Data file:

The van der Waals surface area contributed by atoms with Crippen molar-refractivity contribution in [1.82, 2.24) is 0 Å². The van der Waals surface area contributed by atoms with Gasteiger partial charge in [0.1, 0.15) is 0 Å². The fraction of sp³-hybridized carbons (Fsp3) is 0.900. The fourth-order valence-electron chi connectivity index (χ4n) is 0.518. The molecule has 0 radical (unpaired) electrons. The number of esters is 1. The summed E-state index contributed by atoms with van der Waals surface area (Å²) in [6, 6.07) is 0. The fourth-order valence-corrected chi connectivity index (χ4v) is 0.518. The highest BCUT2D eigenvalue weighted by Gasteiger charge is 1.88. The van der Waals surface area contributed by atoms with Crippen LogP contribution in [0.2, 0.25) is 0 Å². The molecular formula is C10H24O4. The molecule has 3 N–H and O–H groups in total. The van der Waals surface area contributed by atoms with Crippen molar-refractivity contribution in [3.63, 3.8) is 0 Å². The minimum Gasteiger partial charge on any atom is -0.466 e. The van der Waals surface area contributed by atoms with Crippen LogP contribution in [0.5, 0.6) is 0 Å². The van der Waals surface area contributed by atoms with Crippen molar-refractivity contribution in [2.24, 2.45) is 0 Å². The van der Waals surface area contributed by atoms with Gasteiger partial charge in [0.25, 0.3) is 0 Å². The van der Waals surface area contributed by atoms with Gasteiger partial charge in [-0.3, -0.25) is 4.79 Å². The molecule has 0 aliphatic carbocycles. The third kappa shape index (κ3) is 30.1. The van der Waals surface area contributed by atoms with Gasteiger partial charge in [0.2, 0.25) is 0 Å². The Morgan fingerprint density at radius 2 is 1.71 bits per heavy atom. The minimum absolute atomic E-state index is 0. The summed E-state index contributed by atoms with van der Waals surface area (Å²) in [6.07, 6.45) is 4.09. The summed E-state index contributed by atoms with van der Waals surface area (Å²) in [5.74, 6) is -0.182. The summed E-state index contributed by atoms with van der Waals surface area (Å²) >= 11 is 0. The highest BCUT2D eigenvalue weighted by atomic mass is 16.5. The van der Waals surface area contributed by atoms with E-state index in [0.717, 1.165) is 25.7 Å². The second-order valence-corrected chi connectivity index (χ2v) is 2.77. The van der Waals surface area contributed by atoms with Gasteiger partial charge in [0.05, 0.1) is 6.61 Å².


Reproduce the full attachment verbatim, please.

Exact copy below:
The van der Waals surface area contributed by atoms with Crippen molar-refractivity contribution in [1.82, 2.24) is 0 Å². The van der Waals surface area contributed by atoms with Gasteiger partial charge in [0.1, 0.15) is 0 Å². The fraction of sp³-hybridized carbons (Fsp3) is 0.900. The fourth-order valence-electron chi connectivity index (χ4n) is 0.518. The molecule has 0 radical (unpaired) electrons. The number of esters is 1. The summed E-state index contributed by atoms with van der Waals surface area (Å²) in [6, 6.07) is 0. The fourth-order valence-corrected chi connectivity index (χ4v) is 0.518. The highest BCUT2D eigenvalue weighted by Gasteiger charge is 1.88. The van der Waals surface area contributed by atoms with Crippen LogP contribution in [0.2, 0.25) is 0 Å². The molecular formula is C10H24O4. The molecule has 3 N–H and O–H groups in total. The van der Waals surface area contributed by atoms with Crippen molar-refractivity contribution in [3.63, 3.8) is 0 Å². The minimum Gasteiger partial charge on any atom is -0.466 e. The van der Waals surface area contributed by atoms with Crippen LogP contribution in [0.5, 0.6) is 0 Å². The van der Waals surface area contributed by atoms with Crippen molar-refractivity contribution in [2.24, 2.45) is 0 Å². The van der Waals surface area contributed by atoms with Gasteiger partial charge in [0.25, 0.3) is 0 Å². The van der Waals surface area contributed by atoms with Gasteiger partial charge in [-0.3, -0.25) is 4.79 Å². The molecule has 0 aliphatic carbocycles. The third kappa shape index (κ3) is 30.1. The van der Waals surface area contributed by atoms with Gasteiger partial charge in [0.2, 0.25) is 0 Å². The Morgan fingerprint density at radius 2 is 1.71 bits per heavy atom. The minimum absolute atomic E-state index is 0. The summed E-state index contributed by atoms with van der Waals surface area (Å²) in [6.07, 6.45) is 4.09. The summed E-state index contributed by atoms with van der Waals surface area (Å²) in [5.74, 6) is -0.182. The summed E-state index contributed by atoms with van der Waals surface area (Å²) >= 11 is 0. The highest BCUT2D eigenvalue weighted by atomic mass is 16.5. The van der Waals surface area contributed by atoms with E-state index in [0.717, 1.165) is 25.7 Å². The second-order valence-corrected chi connectivity index (χ2v) is 2.77. The van der Waals surface area contributed by atoms with Gasteiger partial charge in [0.05, 0.1) is 6.61 Å².